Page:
April 20th, 2016

A library memory

Mark got me a new jewellery box for Christmas and so I cleared out the old one. I trashed the stuff that is legitimately useless (broken necklaces, single earrings) and gave anything I knew I would never wear again to my local 6-year-old (who was thrilled! 6 year olds are the best!) I found a bunch of badly tarnished silver stuff I hadn’t worn in years, went on a quest for silver polish (oddly hard to find–surely silver jewellery hasn’t gone out of fashion) and polished it all up. This process took months, but finally my setup is all worked out and I have access to a lot of pretty things I’d forgotten I owned.

Today I’m wearing a silver necklace that took me forever to polish because it has square links–it’s hard to get around the corners–but that’s also what makes it an interesting-looking piece. When I put it on, I realized I’ve had it for almost thirty years! Like most stories from my childhood, this one is weirder and sweeter than I knew at the time…

I went to a strange country school where there were only a few kids in each grade–usually between 7 and 9 in mine. Me and two girls named Jenny were the central girl population, with other girls coming for a year or two before moving away (why was the population of my little town so transient, I wonder now). With such a small group and my nerdish nature, it was easy to find myself without friends for a time, which is where I was in grade 4. Like I say, it was a tiny country school so no one was particularly mean to me most of the time, and I still got to play in any game that required quorum. Those games were often pretty rough, though–things like British Bulldog and Red Rover–and with my tendency to fall down even when nothing roughhouse-y was going on, I tended to want to stay away, even though I would have liked to play with other kids (note: I had friends and did fun outdoor stuff other years; grade 4 was just a rough one).

So I got really into being a “library helper” in my school library. I had done it for at least a year prior to grade 4–you just put books other kids had returned away during recess. I wish I could say I did it due to my intense love of reading, and I certainly liked all the books, many of which I would read or skim as I put them away, but mainly I was just looking to avoid recess.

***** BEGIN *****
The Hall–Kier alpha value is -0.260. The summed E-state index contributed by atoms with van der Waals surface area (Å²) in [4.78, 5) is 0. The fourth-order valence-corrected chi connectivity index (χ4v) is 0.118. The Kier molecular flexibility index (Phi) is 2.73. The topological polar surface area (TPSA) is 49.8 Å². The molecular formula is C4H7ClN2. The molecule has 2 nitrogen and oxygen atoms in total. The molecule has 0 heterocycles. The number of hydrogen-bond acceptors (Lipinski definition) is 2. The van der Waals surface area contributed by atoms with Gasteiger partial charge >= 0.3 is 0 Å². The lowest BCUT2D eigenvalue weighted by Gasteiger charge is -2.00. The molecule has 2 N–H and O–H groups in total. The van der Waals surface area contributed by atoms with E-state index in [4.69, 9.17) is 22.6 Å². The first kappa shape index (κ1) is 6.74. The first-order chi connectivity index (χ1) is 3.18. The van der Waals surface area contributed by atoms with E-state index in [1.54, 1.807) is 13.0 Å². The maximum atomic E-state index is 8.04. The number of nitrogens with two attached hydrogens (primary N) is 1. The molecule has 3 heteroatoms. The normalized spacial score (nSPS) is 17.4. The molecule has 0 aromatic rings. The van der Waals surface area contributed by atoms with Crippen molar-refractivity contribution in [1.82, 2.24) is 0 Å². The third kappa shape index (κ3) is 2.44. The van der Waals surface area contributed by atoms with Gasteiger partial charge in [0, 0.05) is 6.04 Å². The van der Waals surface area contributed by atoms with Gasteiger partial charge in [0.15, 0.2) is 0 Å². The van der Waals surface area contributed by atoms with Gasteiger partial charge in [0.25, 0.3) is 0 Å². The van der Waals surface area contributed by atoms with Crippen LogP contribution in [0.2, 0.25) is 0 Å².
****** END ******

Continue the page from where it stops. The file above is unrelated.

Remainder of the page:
That was the year the teacher-librarian, Mrs. Palubski, fell down a flight of stairs (at home; our school didn’t have stairs) and broke her ankle. Now that I think about it, something else must have been wrong with Mrs. P beyond a broken ankle, because she fell in the fall and took of the entire rest of the school year, but I didn’t know at the time that that was odd.

For a while we had a string of temporary subs come into the library for just a day or two at a time. Because any teacher could sub in for a teacher-librarian, often they knew nothing about libraries, so when I came in I would tell them about the Dewey Decimal system, which had become my favourite thing about the library, better even than the books or lack of other kids. It was just so orderly, and order was something I felt was sorely lacking at school, especially at yelling, pushing, red-rovering recess. I can still find things via the Decimal system, even though the libraries I’ve gone to in the past 20 years have almost all been Library of Congress style. 636 is my favourite, domestic animals (ok, I just looked it up–animal husbandry, but close enough!)

I’m sure I was an officious little dweeb, but I think the subs humoured me, partly because they realized this was the main thing going on in my life at school and partly because I actually did a fair amount of work that they, in turn, did not have to do. It was a good system.

I just remembered that maybe Mrs. Palubski was pregnant, which could be why a fall down a flight of stairs was such a problem. Or maybe it was just that by the time her ankle healed, it was time for mat leave. This wasn’t really on my priority list at the time–sorry, Mrs. P. I hope everything worked out ok for you!

Anyway, when it became clear that Mrs. P was not coming back, we got a long-term substitute for the rest of the year: Mrs. MacDonald. Mrs. MacD was young but not very young–perhaps thirty–with shoulder-length blond hair she often wore pulled back in a hair band. She had a vaguely western aesthetic, though thinking back now she might also have been a bit of a hippy. I thought she was gorgeous, but more importantly, she was really interested in the library and thus, really interested in what I had to say.